Friday, April 09, 2010

One of the most difficult aspects of my relationship with writing is my inability to avoid the inevitable. Though I don't believe in Fate...well, I sort of have vague leanings towards reductionism and a clockwork universe. Though I don't believe in Fate in some romantic astrological way, writing feels like I'm moving along one linear timeline with a definite end. There is a finite amount (unknown, but finite) that I'm ever going to write (or live/laugh/love/what have you but here specifically "write") and I can only move forward on this line, writing along, a spider descending a single strand of silk towards the ravenous salmon of uncertainty.


There are times, like this time, that I know what I want to write but I don't want to actually go through it. It reminds me of jumping off cliffs into water and I know I'll be fine hell I've already done it three times already that's why we drove all the way up here to Sedona...and there is always the moment of hesitation. Looking over the edge into murky green water, trying to remember to jump far enough to avoid the underwater rock, and hesitating, always hesitating. And the spiral of doubt because it is the hesitation that could make this all go horribly wrong this time.

I'm already up here, and climbing back down would be harder than jumping. I may be a coward, but I am a lazy coward.

Kelly and I had flown to Orange County to go to Disneyland with her mother and sister. It was Spring Break and many flights were full. As I fly on a space available basis, Kelly had gone ahead and I, as a single passenger, would be much more likely to snag an open seat. It worked out pretty well; I only had a couple of hours to wait before my flight. I enjoy the airport. I met people, we talked about spring training and the recent Paul McCartney show (which I did not attend but I would have gone with you if you'd asked), and local spots for drunken antics. I was an expert on exactly one of these things, but that did not stop me from giving my opinions and making claims about the way things were "back in my day".

A shiny metal counter with stools and electrical outlets was positioned awkwardly by an equally shiny metal pillar. It was designed for people with laptops, but as I am brown of skin and larger of bulk most people with laptops tend to let me sit where I want. It seemed like a good time to write. I pulled out an empty notebook and did so.

This is where it all ties in to what I mentioned in the beginning. All the things I'd only thought about writing queued up nicely and orderly, and then waited. They didn't have to wait long. Or it didn't seem long. I actually took a little over an hour for the few lines that follow and when I finished my hand hurt and my back hurt and everything seemed brighter in there.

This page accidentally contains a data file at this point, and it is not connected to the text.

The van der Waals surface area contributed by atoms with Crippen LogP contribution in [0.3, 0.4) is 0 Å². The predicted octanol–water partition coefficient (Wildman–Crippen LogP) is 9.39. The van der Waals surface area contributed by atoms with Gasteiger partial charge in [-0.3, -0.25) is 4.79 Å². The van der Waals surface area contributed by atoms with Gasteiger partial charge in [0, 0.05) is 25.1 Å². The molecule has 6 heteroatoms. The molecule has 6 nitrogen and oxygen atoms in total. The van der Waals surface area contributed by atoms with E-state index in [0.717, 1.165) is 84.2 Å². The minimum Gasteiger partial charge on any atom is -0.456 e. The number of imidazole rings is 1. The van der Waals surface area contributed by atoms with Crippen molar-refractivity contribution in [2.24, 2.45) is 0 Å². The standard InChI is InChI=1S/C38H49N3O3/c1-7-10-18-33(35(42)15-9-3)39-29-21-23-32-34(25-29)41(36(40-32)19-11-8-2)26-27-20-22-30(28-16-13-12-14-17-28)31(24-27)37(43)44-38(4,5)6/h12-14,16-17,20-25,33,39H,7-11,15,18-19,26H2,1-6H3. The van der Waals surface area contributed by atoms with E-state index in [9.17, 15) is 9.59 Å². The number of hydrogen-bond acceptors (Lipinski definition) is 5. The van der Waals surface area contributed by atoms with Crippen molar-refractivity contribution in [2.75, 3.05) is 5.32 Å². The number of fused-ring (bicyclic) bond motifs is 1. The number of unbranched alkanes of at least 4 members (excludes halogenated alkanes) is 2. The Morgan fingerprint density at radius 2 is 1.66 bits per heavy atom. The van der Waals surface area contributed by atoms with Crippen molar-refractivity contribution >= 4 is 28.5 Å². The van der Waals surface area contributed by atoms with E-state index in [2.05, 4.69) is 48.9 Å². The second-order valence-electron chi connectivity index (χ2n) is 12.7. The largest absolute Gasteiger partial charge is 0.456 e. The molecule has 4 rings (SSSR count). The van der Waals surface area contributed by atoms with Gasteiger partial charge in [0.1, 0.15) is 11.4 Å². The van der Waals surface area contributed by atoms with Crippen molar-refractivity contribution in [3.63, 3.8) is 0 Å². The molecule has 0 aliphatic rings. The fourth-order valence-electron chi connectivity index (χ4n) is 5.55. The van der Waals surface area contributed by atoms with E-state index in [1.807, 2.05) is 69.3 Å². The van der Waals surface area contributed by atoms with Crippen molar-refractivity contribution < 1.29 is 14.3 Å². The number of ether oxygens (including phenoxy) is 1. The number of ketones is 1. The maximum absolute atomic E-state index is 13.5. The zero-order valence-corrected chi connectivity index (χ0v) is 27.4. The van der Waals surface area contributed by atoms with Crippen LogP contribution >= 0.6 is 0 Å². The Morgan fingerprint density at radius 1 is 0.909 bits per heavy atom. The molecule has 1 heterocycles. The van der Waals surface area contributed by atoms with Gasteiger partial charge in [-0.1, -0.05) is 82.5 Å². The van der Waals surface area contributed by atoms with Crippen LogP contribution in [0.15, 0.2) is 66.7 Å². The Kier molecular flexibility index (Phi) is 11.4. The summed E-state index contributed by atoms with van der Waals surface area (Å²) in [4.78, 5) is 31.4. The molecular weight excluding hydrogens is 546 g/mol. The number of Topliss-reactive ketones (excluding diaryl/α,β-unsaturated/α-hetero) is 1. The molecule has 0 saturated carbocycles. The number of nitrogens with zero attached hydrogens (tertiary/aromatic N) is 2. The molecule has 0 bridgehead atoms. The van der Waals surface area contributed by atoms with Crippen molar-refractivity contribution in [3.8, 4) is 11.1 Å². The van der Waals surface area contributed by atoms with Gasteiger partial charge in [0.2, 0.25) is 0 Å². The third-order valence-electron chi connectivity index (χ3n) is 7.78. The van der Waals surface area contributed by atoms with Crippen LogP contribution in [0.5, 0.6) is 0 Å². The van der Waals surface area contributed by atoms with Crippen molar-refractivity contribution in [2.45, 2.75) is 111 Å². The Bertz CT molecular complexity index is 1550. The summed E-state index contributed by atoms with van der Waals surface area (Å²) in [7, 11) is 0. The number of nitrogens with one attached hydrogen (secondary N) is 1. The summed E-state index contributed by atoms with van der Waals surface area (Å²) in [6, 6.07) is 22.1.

Just two pages. Not even real pages but dinky little composition notebook pages. I snapped the thing shut and threw it back into my backpack.

We had a good time at Disneyland, as always. Kelly loves the childlike wonder, and I love pointing out the elitism, embedded racism, and anti-semitism sprinkled throughout the park. I didn't even look at the notebook until we were home and unpacking. I re-read it and sighed. Yes, this is what I had been avoiding. But now it is done and let's see if I cleared that underwater rock.

This is the content of those two pages:

When my little brother died, he left me alive with and with a sunburnt soul. Thirteen months have passed and still no tan. Sandpapered surfaces still surprise me in odd places. Bumps and brushes snag and smear. Dry, curling edges flake into my throat, suck into my lungs and take to the air again. Who I was falls like ash every time I use my new voice, the higher, huskier, revolution of a vinyl record left too long in the sun. Honeybee honey when the bees've all gone, pouring slowly with amber crackles. An over-aware voice finding its feet by coasting to subject to subject to subject. All the credible noises of interest belonged to the old voice.

Each day after his death, dawn finds a thousand archers stringing a thousand bows. At their feet are featherless arrows, straight as truth, with heads of rusting iron. Ever are they ready.

His death and my shrieking, blistered birth into an armorless world.

He would want you to be happy. It doesn't matter what he wants, he is dead.

Keep him in your heart. He is he is and there is no space for the blood.

Come to church to celebrate his spirit. Were I ever to meet your god, I would tear away his throat and stare as the blood soaked through his beard.

There is no balm here. The cure for the flesh calls for a poultice of bone.

My eyes see farther but no better. Death's passing smears a static blur to their edges and makes an abyss of their eyes. These are the traces of the oldest sadness. I still feel light enter my pupils but I do not feel it strike. Perhaps we are all sharing the same pupil, a massless dark that has enough for everyone.

It is harder now to be afraid. Fear still requires life, pain still requires nerves, screaming still takes so very much breath.

* * * * * * *

It was supposed to be about a pony.

So, yeah, that's out of the way and I can move along to the next bit of writing that awaits me. Not that it will necessarily be on a different subject or not use so many commas, but it won't be that. It's done, it is written, and now I can write the next thing.

What is written is always in the present, and this further confuses my timeline. Sliding along this path, turning everything into Nows before it can become Thens. These things I write pile up in my lap, in my arms, increasing my mass as I approach my ending. Well, wherever down the strand my ending is, I hope it is huge and maybe full of gasoline. If there isn't a kick-ass explosion that can be seen from space, know that I will be sorely disappointed and probably blame everyone but myself.